What's Next For India?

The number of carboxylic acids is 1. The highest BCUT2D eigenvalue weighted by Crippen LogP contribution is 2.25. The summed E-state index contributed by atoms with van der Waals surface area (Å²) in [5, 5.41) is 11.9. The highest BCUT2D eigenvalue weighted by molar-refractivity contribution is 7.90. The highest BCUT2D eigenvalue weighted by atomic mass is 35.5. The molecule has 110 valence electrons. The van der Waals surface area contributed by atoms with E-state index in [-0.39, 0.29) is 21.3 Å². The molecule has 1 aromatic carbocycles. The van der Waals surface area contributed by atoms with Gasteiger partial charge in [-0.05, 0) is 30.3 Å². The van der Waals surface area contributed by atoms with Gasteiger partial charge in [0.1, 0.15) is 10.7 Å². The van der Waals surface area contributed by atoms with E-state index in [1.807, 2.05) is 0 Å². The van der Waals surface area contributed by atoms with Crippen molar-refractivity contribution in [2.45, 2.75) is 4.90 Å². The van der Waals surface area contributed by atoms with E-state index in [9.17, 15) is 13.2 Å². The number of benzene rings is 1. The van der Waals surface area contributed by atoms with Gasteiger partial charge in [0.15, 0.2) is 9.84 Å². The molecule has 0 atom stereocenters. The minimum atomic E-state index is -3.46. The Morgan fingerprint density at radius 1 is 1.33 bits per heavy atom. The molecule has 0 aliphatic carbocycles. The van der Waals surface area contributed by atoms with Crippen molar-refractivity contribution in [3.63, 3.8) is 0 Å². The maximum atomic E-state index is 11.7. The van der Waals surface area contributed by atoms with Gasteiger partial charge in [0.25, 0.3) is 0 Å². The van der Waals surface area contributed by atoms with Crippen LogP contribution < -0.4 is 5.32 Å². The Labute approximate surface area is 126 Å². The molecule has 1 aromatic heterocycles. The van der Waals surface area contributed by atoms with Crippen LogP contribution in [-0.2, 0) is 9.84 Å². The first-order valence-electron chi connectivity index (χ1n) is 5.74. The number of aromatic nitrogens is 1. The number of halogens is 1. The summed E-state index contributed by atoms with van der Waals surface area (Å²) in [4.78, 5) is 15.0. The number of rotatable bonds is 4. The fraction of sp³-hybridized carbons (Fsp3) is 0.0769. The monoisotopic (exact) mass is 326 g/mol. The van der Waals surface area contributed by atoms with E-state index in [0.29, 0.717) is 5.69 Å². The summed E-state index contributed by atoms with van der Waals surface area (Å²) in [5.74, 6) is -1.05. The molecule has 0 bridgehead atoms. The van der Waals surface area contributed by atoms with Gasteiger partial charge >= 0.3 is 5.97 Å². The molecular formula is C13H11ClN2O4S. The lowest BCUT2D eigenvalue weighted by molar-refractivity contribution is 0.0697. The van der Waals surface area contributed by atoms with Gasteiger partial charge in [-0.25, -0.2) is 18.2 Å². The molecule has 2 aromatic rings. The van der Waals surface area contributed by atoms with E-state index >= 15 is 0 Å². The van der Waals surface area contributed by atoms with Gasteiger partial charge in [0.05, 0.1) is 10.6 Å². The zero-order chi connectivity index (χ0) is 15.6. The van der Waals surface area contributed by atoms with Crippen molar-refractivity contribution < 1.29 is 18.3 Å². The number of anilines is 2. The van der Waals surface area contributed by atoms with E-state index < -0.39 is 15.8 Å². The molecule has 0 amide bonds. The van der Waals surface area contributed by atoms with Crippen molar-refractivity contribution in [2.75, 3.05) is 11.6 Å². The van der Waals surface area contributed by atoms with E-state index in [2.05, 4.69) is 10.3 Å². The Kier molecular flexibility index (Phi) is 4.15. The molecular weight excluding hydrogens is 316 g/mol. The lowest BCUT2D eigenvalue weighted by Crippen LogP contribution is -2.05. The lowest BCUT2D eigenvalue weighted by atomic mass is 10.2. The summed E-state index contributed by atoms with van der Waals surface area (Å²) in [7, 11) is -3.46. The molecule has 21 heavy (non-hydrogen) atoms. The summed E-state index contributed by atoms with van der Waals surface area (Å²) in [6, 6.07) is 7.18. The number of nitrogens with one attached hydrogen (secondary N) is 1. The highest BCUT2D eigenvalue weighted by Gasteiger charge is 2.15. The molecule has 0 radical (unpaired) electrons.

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Gail Farnsley knows in her gut that better online collaboration tools will help Cummins build better truck engines. But gut feelings don't deliver ROI, so this CIO hasn't been lobbying for a big budget to implement them. Instead, she's talking with IT outsourcing partners in India, including IBM, Tata Consultancy Services, and its own IT joint venture, KPIT Cummins, about what they have going in this area. Do they have collaboration tools that they hope to sell to other companies, where Cummins could be a test site for little or no cost? This is the next frontier for offshore outsourcing--innovation and new technologies. You say you can cut some costs shipping IT work to India? That's old news. Top-flight IT teams are using cost-cutting relationships they've built over the past few years to take the next step and tap outsourcers to make their companies run better. Call it innovation from outsourcing. Easy to say, but make no mistake: It's extremely difficult, even for experienced outsourcing buyers, to get breakthrough ideas out of their IT service providers. "We're to blame as customers," says Ajit Naidu, a Merrill Lynch managing director in charge of technology for global equity markets and services, speaking at last month's Nasscom conference in Mumbai, India. "We don't give enough big-picture exposure. We do piecemeal projects. We don't provide enough understanding of the whole business problem." But don't let the outsourcers off the hook, because they aren't delivering on the innovation front. In our survey of 430 IT pros who work with Indian IT service providers, just 10% cite "innovative ideas" as one of the most significant benefits that would prompt them to use such services again; 72% cite lower costs. Indian outsourcers aren't built--culturally or structurally --to ooze innovation. Culturally, India's IT services business boomed by delivering what customers ask for, not by telling clients that there's a better way to do something. And structurally, with high turnover and a constant need to promote people, Indian IT companies' front-line staffers often don't have the business knowledge to push an innovation agenda. Indian IT companies are taking some promising steps to deliver more innovation (see "Can India's Outsourcers Step Up?"), and just as important, buyers are starting to demand that. More companies are tying outsourcer pay to business goals (see "More Deals Tie Pay To Results"), and more are working on projects jointly. "I'm seeing a lot more willingness from all my partners to invest together," says Farnsley, who after five years as Cummins' CIO is leaving this month to create an IT research institute at Purdue University. For example, if Cummins wants to put a new technology to use in its environment, and KPIT Cummins sees that technology as a growth business, they split the cost of training KPIT staff on it. Cummins' internal IT staff is good at spotting problems and areas for improvement and "escalating" those to decision makers, Farnsley says. Cummins is now demanding more of that from its service providers. Farnsley put it to them this way: "One of your responsibilities is to make sure I'm not being stupid." Remember all the hard knocks companies took when they raced to offshore IT work earlier this decade and saw the supposed savings shrivel because their people didn't have the skills to manage offshore projects? That only gets more difficult when the goal is innovation. Robert Willett, CIO of Best Buy and CEO of its international group, knows he and his team need to get better at accepting ideas from partners. "We're still struggling with that," Willett says. "We need to be more on receive than transmit." Often the outsourcers get to know a process or technology better than any staffer, and improvements need to spring from those everyday interactions. "I can't pay anyone as a job to be innovative," Suren Gupta, CIO of Wells Fargo consumer lending, said at Nasscom. Innovation from outsourcing may be the new Holy Grail, but it's still out of reach for most. Just 12% of customers of Indian IT service providers say their "delivering innovative ideas" has improved significantly in the last two years. And 31% say it has gotten significantly worse. The evidence suggests that innovation from outsourcing is hard to do. Which means CIOs who get this right could give their companies a competitive advantage that's hard to match. CAN INDIA'S OUTSOURCERS STEP UP? More CIOs are pushing their offshore outsourcers to deliver innovative ideas, drawing on the knowledge gained in tasks such as developing applications and maintaining infrastructure. The question: Do those frontline outsourcing employees really have any great ideas? It's not a cheap-shot question. In India's fast-growing IT market, people are switching roles--if not companies--every couple years, moving up the ladder and often off one client's project and onto another's. Of the 430 IT pros we surveyed who work with Indian IT outsourcers, 44% say turnover is one of the biggest problems. Half complain of "underqualified people." Building enough knowledge to offer game-changing ideas is a tall order in that environment. Yet Indian outsourcers have good reason to make this happen. Their cost advantage, while still significant, has eroded amid rising wages and unfavorable exchange rates, so they need to deliver higher-end services. They also want "nonlinearity"--revenue growth such as selling intellectual property that doesn't require hiring another person. Here are a few ways India's outsourcers are trying to bridge the innovation gap. At IBM, every Sunday night automated e-mails go out to teams working on client projects. A software program matches what the teams are working on against software systems that IBM has built and implemented elsewhere. Any chance, the e-mails ask, one of these pre-built systems can solve a customer problem? "The 'last-mile problem' is people with visibility into opportunities don't have insights into the solutions," says Jeby Cherian, director of an 800-person IBM group in India that builds reusable, SOA-based software systems. The e-mails detail the relevant software, IBM contacts who've done implementations, and reference clients. Frontline IBMers are expected to respond in 24 hours. Says Cherian, "We've solved the last-mile problem." Not Yet A Flood Wipro expects more customers to ask its teams to improve processes like accounts payable, rather than just writing software to automate it as is, or running it using lower-cost people. "Companies will give us a little more of a free hand in telling them how it can be done," says N.S. Bala, Wipro's senior VP for the manufacturing sector. "I won't say it's a flood, but that's the trend you're starting to see." Wipro is building what Bala calls a "catalog of services" in areas such as accounts payable, where the company tries to replace what customers are doing--from software to process--and run it for them. Most companies, though, aren't buying the idea that Wipro can standardize an accounts payable process for reuse across companies, much as it would a technology standard. "Five to 10% of the people in customer organizations see what we're trying to offer," he says. "Ninety percent believe they've already done it, or they're too complex for your ideas." The largest India-based IT companies are putting more emphasis on creating their own intellectual property. For example, Patni, an Indian services company with 15,000 employees, now has about 2,500 people in product engineering, generating 17% of its revenue. At Infosys, CEO S. Gopalakrishnan acknowledges that frontline innovation--telling the client there might be a better way--hasn't been ingrained in its culture. So in addition to training people to do that, the company is making it a requirement on more projects. "Maybe they aren't proactive, but when you say explicitly, 'You must come up with ideas,' they do," he says. Infosys, like most big outsoucers, also has an applied tech lab, where researchers work with clients to "co-create" products or software. Most interesting, though, is the relationship it has with about six major client companies. They're not working on a specific project but instead are partnering with Infosys to explore approaches important to their industries--which range from retail to insurance to manufacturing. Research includes cloud computing and Web 2.0 collaboration, information management and analytics, mobility, and automation. Infosys owns whatever intellectual property comes out of this work (sometimes with a period of exclusivity for the client). "The IP belongs to Infosys, but for the client it's more important to get a glimpse into where the technology is headed," says Subu Goparaju, a VP who heads the company's software labs. "And they get to influence our R&D agenda." Such close ties are rare. More than a third (36%) of people we surveyed say "lack of innovation" is one of the biggest problems in working with their Indian outsourcers, while just 10% cite innovative ideas as a big benefit that would keep them working with those service providers. Outsourcers that can deliver are going to stand out from the crowd. MORE DEALS TIE PAY TO RESULTS Indian outsourcers are inking some deals that tie their pay to a client's business outcome, like increased sales or lower costs. It's not commonplace, with just one in five customers saying they're tying outsourced project costs to business goals, our research finds. But pay-for-performance is where the most forward-thinking CIOs are pushing India's outsourcing industry. Darryl West, CIO of one of the United Kingdom's largest banks, the 67,000-employee Lloyds TSB, wants outsourcers to measure success less on service-level agreements and instead use more relevant measures. Lloyds has started challenging its Indian outsourcers to show capabilities in higher-end work, said West, speaking last month at the Nasscom conference for India's IT services industry. How far will outsourcers go in sharing risks and rewards? West noted that about 90% of the bonuses he and his team get are tied to a survey of Lloyds senior managers that focuses on perceptions of how IT is performing, not on IT-centric metrics such as server uptime. West's question for outsourcers: "Would you be willing to be judged on a summary like this--which is much more of a perception measure than a quantitative one--and how much of your fee would you want to tie to that? Because my bonus and my team's is tied to that." In our survey of 430 IT pros working with Indian outsourcers, 20% cite the "ability to tie project costs to business goals" as a key benefit that would prompt them to work with an outsourcer again. Thirty-one percent cite "understanding our business and industry" as an area that's improved significantly over the past year. At Infosys, that kind of industry knowledge is critical for it to ink pay-for-performance deals. For example, it's working with an automaker whose data was out of sync with its dealers, so that 3% of the cars that dealers ordered had options the manufacturer, which sells about 4 million vehicles a year, couldn't deliver. "We signed up to reduce errors 80%, and part of our fee is tied to that," says Rajesh Rao, associate VP and head of Infosys' enterprise services group. About half of the group's deals have some element of outcome-based pricing. At KPIT Cummins, a $150 million-a-year IT services company based in Pune, India, pay-for-performance and variable pricing deals have grown in the past two years to about 20% of all deals, says president Pawan Sharma. These kinds of pay-to-perform deals highlight the increasing value of industry-specific knowledge, says Infosys' Rao. That's what it takes to win these deals--and write profitable contracts that have attainable goals. Says Rao, "Gone are the days when we could say our primary attribute was our global delivery model and our knowledge of SAP," he says. "Those things won't even get us invited." TALENT CHALLENGED, TRAINING OBSESSED Indian IT companies are, in part, in the education business. And they had better stick with that job, since high turnover and inadequate skills are among their customers' top complaints. About half of respondents to our survey of IT pros working with Indian outsourcers say underqualified people assigned to projects is among the biggest problems; 41% say retention of key people has gotten worse in the past two years. India has lots of world-class IT pros, but they're spread thin: One-fifth of respondents say the skills of people on their projects exceeded expectations; an equal number say they fell woefully short. This is despite training programs that put most U.S. companies to shame. Infosys will spend $170 million on training this year, with new college grads getting six months of on-site training. Wipro can train 5,000 people at a time at its Bangalore campus, and all employees get at least nine days of training a year. Less than half of U.S. IT pros get company-paid training, according to our 2007 Salary Survey. Indian companies aren't keeping their training tools to themselves. Microland, a pioneer in remote infrastructure management, created a Web-based virtualized environment that mimics customer infrastructure, for training and problem-solving. "The only thing I can't simulate is the load," says CTO K.S. Ganesan. Now it's considering offering it as a service. Infosys CEO S. Gopalakrishnan sees an opportunity in selling "learning services," including training it uses internally. Training can only do so much. The average Infosys employee is 27 years old. With India's IT industry so young, there just aren't enough experienced people to keep up with its growth. Count on the training obsession--and the customer complaints--to continue. INDIA'S IT LOOKS INWARD The farmers of Brahmanwada, a village in the central Indian state of Maharashtra, use a shared Internet connection, provided by the Indian conglomerate ITC, to check if that day's crop prices make it worth hauling their goods to market for sale. Over the past seven years, ITC has installed 6,500 Internet-connected computers in villages across nine Indian states. The program, called e-Choupal, is a rare example of India's booming IT sector helping people in rural areas. India's IT services industry grew up serving the West through low-cost outsourcing, and most providers still get at least half of their revenue from the United States alone. Now the industry is starting to look inward--seeing opportunities from closing the digital divide between urban and rural areas to helping thriving businesses keep pace in a domestic economy expanding 9% a year. IBM does about $1 billion in revenue a year in India. IT adoption there is in its "first generation, maybe 1.5," says Inder Thurkral, VP of emerging market strategy. Yet with customers like mobile phone company Bharti Airtel, which adds 2 million subscribers a month in India, it's breaking new ground, doing some of its biggest deployments of middleware technology for quickly adding services to a network. "For them, IT is clearly a way to scale their businesses," says Thurkral. At ITC, agribusiness CEO S. Sivakumar hopes to use the e-Choupal network to deliver credit, health care, and education services. This year, it plans to sell vocational courses, such as basic computer skills and retail training. "We're seeing it as a universal network that connects rural India to the rest of the world," he says. India's IT talent has grudgingly won over the world with its IT prowess. Now it's poised to do the same closer to home. OUTSOURCING'S REAL RETURN Toyota Financial Services has been one step ahead of the pack in its outsourcing in India. It set up an operation with Tata Consultancy Services in Calcutta five years ago, when most companies thought India's tech center, Bangalore, was as exotic as they could handle. The payoff is that staff attrition in Calcutta is half what it is for TCS overall. Now Toyota Financial Services CIO Shaun Coyne wants to push what started as a cost-saving relationship to higher value. "If India wants to do what's next, look at what problems we're trying to solve and get business solutions to the business units more quickly," Coyne said at the Nasscom conference for India's IT services industry last month. TCS staffers do application management and support for Toyota Financial Services, Toyota's U.S. lending arm, and remotely support the infrastructure running its U.S. data centers. For Coyne, two opportunities loom. One is economies of scale: Bring more of Toyota's operations around the world onto this remote management platform, without adding people. The bigger opportunity is better analysis to understand things like a customer's lifetime value to Toyota. If Toyota Financial's CRM data and support are consolidated, TCS could have a role in improving analysis. The best CIOs go into outsourcing looking for more than cost savings. Robert Willett, Best Buy's CIO and CEO of its international operation, cites five reasons to outsource: new capabilities, speed, lower risk, skills a company doesn't have in-house, and lower costs. "If you move cost to No. 1, you might as well not outsource," Willett says. But most companies aren't getting those advantages from outsourcing, our survey of 430 IT pros finds. Only a third say access to tech skills is a key benefit they're getting that would draw them to do business again with an Indian IT outsourcer. Only 21% cite speed as such a benefit, while 30% say projects taking too long is one of the biggest problems. These uneven results might explain a certain ambivalence toward Indian IT outsourcing. In the next two years, 43% will increase their use, while 26% will decrease. Yet 45% say they believe less in the benefits of working with Indian outsourcers than two years ago, while 31% believe more. Companies like Toyota Financial invest with an eye on the long-term, as well as short-term, returns. Not everyone may be so patient. SOFTWARE STARTUPS, SOCIAL STIGMAS When Siva Prasad Cotipalli quit a plum marketing job with Oracle India to create a startup, his mother didn't worry about his business plan. "She's worried if I'll get married," says Cotipalli, founder of a two-person Internet-based microlending company, Dhanax, in Bangalore. In India, would-be in-laws prefer to see Infosys or IBM on the business card. Cotipalli's story says much about the entrepreneurial environment for software in India. Jumping from big companies to startups, with their lower salaries but the hope of a big payday down the road, is just beginning to be considered a reasonable career move. "There's a lot of social pressure," says Cotipalli, to work for a name-brand company. He and his colleague, former GE employee Prashant Mishra, are building Dhanax out of a passion for how microlending could help India's farmers and small-business people. They also see a huge opportunity in an underserved market. Manav Garg says it's still hard to recruit people to work for startups, but it's getting easier. His Bangalore company, EKA, has 95 employees behind its enterprise software to facilitate buying and managing of agricultural and metal commodities. But he, too, knows of an employee who faced the marriage problem. "So he left, joined IBM, and got married in a year," Garg says. India's software startup environment is getting better--more venture and angel funding, and more professionals taking the entrepreneurial leap. Meantime, some U.S. software veterans with Indian roots are heading home to start companies. For those would-be in-laws, though, it'll take a few more software millionaires before they're convinced.